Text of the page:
We have all been sent those inspirational emails. While well intended, they are generally a nuisance. They clog inboxes and usually distract from business at hand, but sometimes, there is a gem of a message contained in them. My friend Barbara sent me one such gem.
A mouse looked through the crack in the wall to see the farmer and his wife open a package.
“What food might this contain?” The mouse wondered – he was devastated to discover it was a mousetrap.
Retreating to the farmyard, the mouse proclaimed the warning.
“There is a mousetrap in the house! There is a mousetrap in the house!”
The chicken clucked and scratched, raised her head and said, “Mr. Mouse, I can tell this is a grave concern to you but it is of no consequence to me. I cannot be bothered by it.”
The mouse turned to the pig and told him, “There is a mousetrap in the house! There is a mousetrap in the house!”
The pig sympathized, but said, “I am so very sorry, Mr. Mouse, but there is nothing I can do about it but pray. Be assured you are in my prayers.”
The mouse turned to the cow and said, “There is a mousetrap in the house! There is a mousetrap in the house!”
The cow said, “Wow, Mr. Mouse. I’m sorry for you, but it’s no skin off my nose.”
So, the mouse returned to the house, head down and dejected, to face the farmer’s mousetrap– alone.
That very night a sound was heard throughout the house — like the sound of a mousetrap catching its prey.
The farmer’s wife rushed to see what was caught. In the darkness, she did not see it was a venomous snake whose tail the trap had caught.
The snake bit the farmer’s wife. The farmer rushed her to the hospital and she returned home with a fever. Everyone knows you treat a fever with fresh chicken soup, so the farmer took his hatchet to the farmyard for the soup’s main ingredient.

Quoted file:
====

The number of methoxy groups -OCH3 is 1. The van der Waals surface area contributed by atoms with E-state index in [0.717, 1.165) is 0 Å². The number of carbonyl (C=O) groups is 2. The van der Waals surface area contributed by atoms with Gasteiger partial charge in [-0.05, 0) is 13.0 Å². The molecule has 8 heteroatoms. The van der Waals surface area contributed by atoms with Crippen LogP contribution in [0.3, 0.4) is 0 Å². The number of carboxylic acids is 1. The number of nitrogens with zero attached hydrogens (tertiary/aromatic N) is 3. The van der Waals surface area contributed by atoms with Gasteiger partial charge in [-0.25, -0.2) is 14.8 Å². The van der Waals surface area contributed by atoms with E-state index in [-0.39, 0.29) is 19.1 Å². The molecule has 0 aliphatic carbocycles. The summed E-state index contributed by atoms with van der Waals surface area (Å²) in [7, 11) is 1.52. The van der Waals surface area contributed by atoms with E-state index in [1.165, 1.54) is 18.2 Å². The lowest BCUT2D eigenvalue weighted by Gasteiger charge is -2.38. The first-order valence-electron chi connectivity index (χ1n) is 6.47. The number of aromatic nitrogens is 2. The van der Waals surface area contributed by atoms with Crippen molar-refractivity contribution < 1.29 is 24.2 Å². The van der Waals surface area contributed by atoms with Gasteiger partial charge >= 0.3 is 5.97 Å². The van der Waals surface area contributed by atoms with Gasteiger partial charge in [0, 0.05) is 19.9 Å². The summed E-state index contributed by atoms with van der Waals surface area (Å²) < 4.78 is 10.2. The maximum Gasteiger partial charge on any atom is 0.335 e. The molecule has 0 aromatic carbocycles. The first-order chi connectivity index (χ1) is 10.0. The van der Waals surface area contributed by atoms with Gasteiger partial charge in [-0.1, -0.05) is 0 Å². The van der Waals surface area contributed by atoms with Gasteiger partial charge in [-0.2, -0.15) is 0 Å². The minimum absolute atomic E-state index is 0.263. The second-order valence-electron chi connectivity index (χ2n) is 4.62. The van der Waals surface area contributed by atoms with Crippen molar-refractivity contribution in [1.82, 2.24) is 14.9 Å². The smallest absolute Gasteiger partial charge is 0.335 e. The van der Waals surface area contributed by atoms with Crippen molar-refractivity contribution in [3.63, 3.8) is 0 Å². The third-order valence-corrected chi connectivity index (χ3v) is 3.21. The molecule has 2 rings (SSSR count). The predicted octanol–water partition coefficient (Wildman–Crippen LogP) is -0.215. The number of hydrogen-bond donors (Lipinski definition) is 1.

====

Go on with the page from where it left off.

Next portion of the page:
But his wife’s sickness continued, so friends and neighbors came to sit with her around the clock. To feed them, the farmer butchered the pig. The farmer’s wife did not get well; she died. So many people came for her funeral, the farmer had the cow slaughtered to provide enough meat for all of them.
The mouse looked upon it all from his crack in the wall with great sadness.
So, the next time you hear someone is facing a problem and think it doesn’t concern you, remember — when one of us is threatened, we are all at risk.
I think that this applies very well to the message libertarians are sending. We are like the mouse running around warning others that there is danger in our midst. The others may be Republicans, Democrats, Independents or the politically homeless. We warn everyday that there is a trap set for us and we get blow off “not my problem” sorts of responses.
We call for the end of the War on Drugs. We work toward preserving privacy, the fruits of our labors and freedom. We work toward peace by calling for non-interventionist foreign policy. We work toward minimal government. We know that an affront to the fundamental right of self-ownership is our mousetrap. For our efforts, we are (mis)labeled as druggies, wimps and nut jobs. I have seen comments from fellow libertarians that would indicate hope is nearly lost. They have heard the excuses from those warned and think we are better off buying gold, canned goods and ammo before we head to the hills. I hope it never comes to that, but if it does, libertarians will at least see it coming and be ready to fight it. And, like the little mouse in the story, we will live free of the trap.
When a building is about to fall down all the mice desert it. Pliny the Elder